Running in Krakow

Well, I’ve been gone from the US for almost two weeks and . . .

Words escape me. I’d make a joke about worrying over Trump letting me back in, but I took the test to see if I were an immigrant, if I’d be let in. The answer is . . . just barely. I knew my doctorate would come in handy one day. My parents would not be if they were trying to immigrate today. Fortunately, they acquired their citizenship years ago. My parents who immigrated to the US with literally nothing (my mom had a $20 bill in her pocket that her sister gave to her – that was all the money she had) and speaking no English raised three girls who are now a professor, a nurse anesthetist, and a pharmacist (that’s two doctorates and a masters). America was built and is still being built on the backs of hard-working immigrants.

Anyway, I’m back to do a little bit of catch-up on what I’ve been up to. My parents and I arrived in Krakow on Wed, August 3rd and we left Saturday, August 5th. We’re heading back to Krakow this Wed, so we can fly out early Thursday morning. I did some running in Krakow during my limited stay. We were staying in an AirBnB apartment juuuuust outside of Old Town Krakow.



Running in Krakow in the park around Stare Miasto


There’s an upside-down horseshoe-shaped park, Planty Park, with a pedestrian/bike path that encircles Old Town (Stare Miasto). The park follows where the old stone walls that fortified Stare Miasto. In certain areas, you can still see the old stone foundations of the walls. One lap of the park is about two miles long. The path is well-maintained paved path, full of shade from the trees, and there are water fountains and restrooms (that are not open early in the morning). I ran early in the morning, before 6 am and the park was full of people running, cycling, and walking. I felt safe the entire time. It’s pleasant enough running, though I would only recommend this for a short shake-out run or short easy run. There are several points at which streets cut through the pedestrian path, so you may need to wait for cars and/or trams to go by. Also, although on the map, the path looks pretty straightforward, there were a few times where I had to stop and figure out where I needed to go for the very first lap.


Running along the River & a Dragon


Now this is what I recommend for running in Krakow! For a part of the Vistula River, there are pedestrian/bike paths along both sides of the river. Sadly the paths don’t extend along the river as far as I would like it (the north side of the river is longer), but the pedestrian/bike paths do go on for miles and miles (just not along the river the entire time). I entered the path by Dragon’s Cave by the Wawel Castle and got to enjoy a fire-breathing dragon (he breathes fire every five minutes) just before my run. Despite the humidity (I felt like I was back in New York in July), I enjoyed the experience. The path is impeccably maintained. It’s nice and wide. There are no water fountains as far as I can tell, but I stopped at a gas station across the street from the bike path for a short water/restroom break. The other concern on a hot day is the lack of shade for a good portion of the path. I was out running on a warm overcast muggy day and I found it tough. But this running route is flat, you can run for miles without any interruptions, and the scenery is pretty nice too. This is a very good, solid running route for runners visiting Krakow.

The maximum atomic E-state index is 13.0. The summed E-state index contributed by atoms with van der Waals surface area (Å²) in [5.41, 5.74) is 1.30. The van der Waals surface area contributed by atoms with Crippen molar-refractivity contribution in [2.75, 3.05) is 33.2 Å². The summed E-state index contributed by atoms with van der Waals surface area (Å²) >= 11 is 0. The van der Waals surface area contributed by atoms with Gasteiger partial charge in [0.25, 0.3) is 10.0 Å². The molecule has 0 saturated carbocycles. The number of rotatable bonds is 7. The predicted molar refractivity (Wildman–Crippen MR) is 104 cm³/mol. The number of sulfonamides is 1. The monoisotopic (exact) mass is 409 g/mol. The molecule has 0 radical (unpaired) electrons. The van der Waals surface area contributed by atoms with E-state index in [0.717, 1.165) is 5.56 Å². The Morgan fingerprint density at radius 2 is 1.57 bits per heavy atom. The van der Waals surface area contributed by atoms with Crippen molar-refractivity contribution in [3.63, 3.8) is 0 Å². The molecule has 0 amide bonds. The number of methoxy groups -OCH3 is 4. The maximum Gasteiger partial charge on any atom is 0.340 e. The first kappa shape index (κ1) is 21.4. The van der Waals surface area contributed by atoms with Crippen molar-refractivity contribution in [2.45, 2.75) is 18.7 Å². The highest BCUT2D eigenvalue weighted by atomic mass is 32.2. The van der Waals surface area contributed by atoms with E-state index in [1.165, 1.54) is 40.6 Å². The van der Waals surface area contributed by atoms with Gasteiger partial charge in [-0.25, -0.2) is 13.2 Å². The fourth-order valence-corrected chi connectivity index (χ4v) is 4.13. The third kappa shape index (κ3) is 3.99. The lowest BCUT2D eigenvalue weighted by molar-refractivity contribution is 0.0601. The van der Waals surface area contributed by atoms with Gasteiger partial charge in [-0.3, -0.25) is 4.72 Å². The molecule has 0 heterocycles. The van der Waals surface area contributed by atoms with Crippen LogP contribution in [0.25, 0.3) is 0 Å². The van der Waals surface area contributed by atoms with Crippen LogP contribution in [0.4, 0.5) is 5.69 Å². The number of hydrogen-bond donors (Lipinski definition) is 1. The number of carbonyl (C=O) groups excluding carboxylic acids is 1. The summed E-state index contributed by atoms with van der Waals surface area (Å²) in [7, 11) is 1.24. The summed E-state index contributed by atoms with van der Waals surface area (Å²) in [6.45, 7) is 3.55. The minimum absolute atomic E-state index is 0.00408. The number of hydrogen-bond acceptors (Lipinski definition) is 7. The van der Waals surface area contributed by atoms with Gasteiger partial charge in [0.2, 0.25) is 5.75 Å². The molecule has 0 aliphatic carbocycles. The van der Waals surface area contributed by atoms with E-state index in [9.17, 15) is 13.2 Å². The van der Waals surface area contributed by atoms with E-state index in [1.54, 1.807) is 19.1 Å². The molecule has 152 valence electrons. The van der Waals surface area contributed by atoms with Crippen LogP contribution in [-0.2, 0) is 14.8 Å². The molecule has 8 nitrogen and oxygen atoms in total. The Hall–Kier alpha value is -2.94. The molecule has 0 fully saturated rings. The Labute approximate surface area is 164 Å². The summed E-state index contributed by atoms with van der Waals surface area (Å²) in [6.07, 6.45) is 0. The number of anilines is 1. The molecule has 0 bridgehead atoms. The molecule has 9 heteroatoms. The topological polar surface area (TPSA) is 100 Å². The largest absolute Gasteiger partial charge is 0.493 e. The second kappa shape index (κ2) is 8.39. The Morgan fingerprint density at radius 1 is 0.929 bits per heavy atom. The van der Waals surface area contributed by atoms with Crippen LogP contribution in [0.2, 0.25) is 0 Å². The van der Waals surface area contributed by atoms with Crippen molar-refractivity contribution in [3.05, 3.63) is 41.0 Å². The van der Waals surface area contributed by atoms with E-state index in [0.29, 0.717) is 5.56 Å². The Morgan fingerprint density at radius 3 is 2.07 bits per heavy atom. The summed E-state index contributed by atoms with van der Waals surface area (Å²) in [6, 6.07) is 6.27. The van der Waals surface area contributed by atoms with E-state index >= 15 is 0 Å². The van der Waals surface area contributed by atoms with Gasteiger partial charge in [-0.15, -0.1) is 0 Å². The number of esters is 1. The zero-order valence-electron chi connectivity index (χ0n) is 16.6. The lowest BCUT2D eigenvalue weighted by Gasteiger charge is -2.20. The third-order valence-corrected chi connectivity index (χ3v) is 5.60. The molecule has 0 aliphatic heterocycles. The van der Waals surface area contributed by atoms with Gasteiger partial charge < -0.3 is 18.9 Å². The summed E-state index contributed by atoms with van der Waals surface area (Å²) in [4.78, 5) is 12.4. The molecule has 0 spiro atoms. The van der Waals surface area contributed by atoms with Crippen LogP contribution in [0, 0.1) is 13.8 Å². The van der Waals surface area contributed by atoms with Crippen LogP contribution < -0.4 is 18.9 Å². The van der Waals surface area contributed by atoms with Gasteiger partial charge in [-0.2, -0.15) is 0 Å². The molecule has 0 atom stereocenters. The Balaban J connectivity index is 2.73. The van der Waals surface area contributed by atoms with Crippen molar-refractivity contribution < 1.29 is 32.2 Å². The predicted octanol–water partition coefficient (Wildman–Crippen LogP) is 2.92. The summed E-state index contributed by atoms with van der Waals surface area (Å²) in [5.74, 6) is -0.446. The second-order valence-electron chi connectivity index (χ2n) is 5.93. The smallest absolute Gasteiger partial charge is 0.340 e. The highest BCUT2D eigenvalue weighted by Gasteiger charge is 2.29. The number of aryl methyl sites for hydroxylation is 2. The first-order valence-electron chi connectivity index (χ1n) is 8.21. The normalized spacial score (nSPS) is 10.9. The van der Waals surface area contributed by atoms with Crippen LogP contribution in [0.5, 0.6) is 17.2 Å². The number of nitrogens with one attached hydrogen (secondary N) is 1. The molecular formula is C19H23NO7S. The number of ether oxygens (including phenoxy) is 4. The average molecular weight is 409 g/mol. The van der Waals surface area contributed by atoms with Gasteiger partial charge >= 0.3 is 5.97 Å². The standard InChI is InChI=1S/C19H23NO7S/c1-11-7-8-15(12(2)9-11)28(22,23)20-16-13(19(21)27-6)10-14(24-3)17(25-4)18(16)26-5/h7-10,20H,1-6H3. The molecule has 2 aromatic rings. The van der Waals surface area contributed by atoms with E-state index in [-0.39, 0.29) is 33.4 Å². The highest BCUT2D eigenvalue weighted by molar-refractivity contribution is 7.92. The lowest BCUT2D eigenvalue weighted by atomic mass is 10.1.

10 thoughts on “Running in Krakow

  1. Oh this looks like so much fun! Rock’s family immigrated here from Poland and Ireland, not all that long ago either. You could almost say that we live in a nation of immigrants 😉 Your running routes look so beautiful and I love that top you have on. Have a wonderful rest of your trip and thanks for sharing!

    • The top is from Ink n’ Burn. I have a love/hate relationship with that company. Love many of the products, don’t care for some, hate their prices and their silly limited run policy on products.

      Does Rock still have family in Poland and Ireland that he (or his parents/grandparents) are still in contact with? My three days in Krakow gave me just a taste of what Poland was about. I would love to come back and do a longer more proper sightseeing trip in Poland.

  2. Cool trip! Neat route.
    But damn. The note about your background and how its perception is affected by the PotUS is upsetting. Your mom sounds like an incredible woman. And I agree, for a country that would not be what it is without its migrants, things are looking pretty shitty.

    • My mother is a remarkable lady and I know for a fact that our story is not an atypical story. Growing up in CA, where it was such a melting pot, being a child of immigrants was the norm. As a kid, I remember my classmates and I being amazed that anyone could trace their heritage more than 3 generations in the US.

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